This week’s text describes Jesus’ sending out his disciples. Matthew, Mark, and Luke all include an account of Jesus sending out the twelve disciples. Luke’s is the only gospel to include this account of Jesus sending out the 72 disciples. Seventy-two was believed to be the number of all the nations. It is also the number of elders Moses was instructed to choose from the people as they entered a covenant relationship with Yahweh (Exodus 24:1, Numbers 11:16). The number implies that the message from God is to go out to all the nations, not just to those towns that are on Jesus’ route to Jerusalem. This is another hint that the journey that Jesus and his disciples are taking to Jerusalem should be seen as a spiritual journey as well.

The sense of urgency that was part of last week’s gospel continues this week. There is also a quality of gentleness, for they are sent as “lambs among wolves,” and they are to travel very light, without sandals, money, or provisions, and they are not to greet anyone along the way. If they or their message are rejected, they are not to protest or give argument, but simply to move on. However, even if they are not welcomed, they are to announce publicly that the Kingdom of God is at hand.

Travel was already dangerous, and it was not the ordinary experience of people of the day. Also, there were those who would take advantage of travelers. The disciple who travels without money, staff, or sandals may have little of value to attract those with evil intentions, but they are also very vulnerable. The virtue of offering hospitality to strangers was extended only to men and foreigners.  But there were always strings attached to accepting any favor, including hospitality. Jesus was asking a great deal of the disciples.

While Jesus’ disciples were dependent upon the generosity of strangers, they were not powerless. Ancient Mediterranean people believed in a hierarchy of power that extended from God through all of creation, and it included many spirits. It is clear from the description of the rejoicing seventy-two that Jesus has shared with them his power over the spirit world. For a human to have some power over spirits was not totally usual. The problem the leaders of the Jews had with Jesus was not that he cast out spirits, but that they did not know by what power he did such things. The followers are told to rejoice not in this unusual “overturning of the hierarchy of power,” but to rejoice instead that their names are written in heaven.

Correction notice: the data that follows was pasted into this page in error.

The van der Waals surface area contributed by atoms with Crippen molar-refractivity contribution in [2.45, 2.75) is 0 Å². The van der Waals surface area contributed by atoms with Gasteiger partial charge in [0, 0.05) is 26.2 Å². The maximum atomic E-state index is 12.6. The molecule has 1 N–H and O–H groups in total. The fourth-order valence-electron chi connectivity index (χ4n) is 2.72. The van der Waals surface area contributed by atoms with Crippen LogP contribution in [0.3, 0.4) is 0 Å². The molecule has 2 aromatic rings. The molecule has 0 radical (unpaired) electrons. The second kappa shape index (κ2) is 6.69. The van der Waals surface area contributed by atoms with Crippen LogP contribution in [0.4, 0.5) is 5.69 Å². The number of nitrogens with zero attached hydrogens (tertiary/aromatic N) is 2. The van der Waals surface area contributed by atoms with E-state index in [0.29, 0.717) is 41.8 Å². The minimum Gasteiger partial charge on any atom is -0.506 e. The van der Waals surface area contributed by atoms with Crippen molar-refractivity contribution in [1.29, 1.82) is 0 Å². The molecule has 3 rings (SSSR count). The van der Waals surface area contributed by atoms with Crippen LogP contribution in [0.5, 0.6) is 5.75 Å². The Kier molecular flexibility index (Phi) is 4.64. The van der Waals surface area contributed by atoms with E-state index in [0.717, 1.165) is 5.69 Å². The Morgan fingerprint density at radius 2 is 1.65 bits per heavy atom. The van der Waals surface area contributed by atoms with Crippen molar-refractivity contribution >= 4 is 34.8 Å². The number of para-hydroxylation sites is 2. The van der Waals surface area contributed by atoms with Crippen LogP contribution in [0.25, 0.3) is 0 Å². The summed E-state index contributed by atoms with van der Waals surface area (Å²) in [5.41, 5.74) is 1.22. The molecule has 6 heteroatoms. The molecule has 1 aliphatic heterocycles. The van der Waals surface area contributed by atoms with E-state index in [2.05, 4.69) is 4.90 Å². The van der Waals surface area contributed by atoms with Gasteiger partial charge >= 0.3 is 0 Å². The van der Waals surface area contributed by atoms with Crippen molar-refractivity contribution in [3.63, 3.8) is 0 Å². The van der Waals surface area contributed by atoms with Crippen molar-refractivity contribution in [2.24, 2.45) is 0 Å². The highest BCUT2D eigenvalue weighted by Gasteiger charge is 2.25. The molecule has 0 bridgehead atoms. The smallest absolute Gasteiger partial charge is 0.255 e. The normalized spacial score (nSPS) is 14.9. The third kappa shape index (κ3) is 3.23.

Reflection Questions:

  1. Do you consider yourself a light traveler?
  2. What exactly did you include in your last travel provisions?
  3. Can you imagine being among the 72 receiving Jesus’ instruction for your missionary journey? What thoughts and feelings are going through you?
  4. What would be the most difficult part of being asked to travel as a missionary for even a few weeks?
  5. What does the fact that seventy-two returned rejoicing say to you?
  6. What does Jesus’ response to their rejoicing say to you?
  7. Can you talk with God now about your experience of God sending you, how you see yourself as God’s disciple in your present life, or some hope you have or had in your life that does not seem to have come into being yet?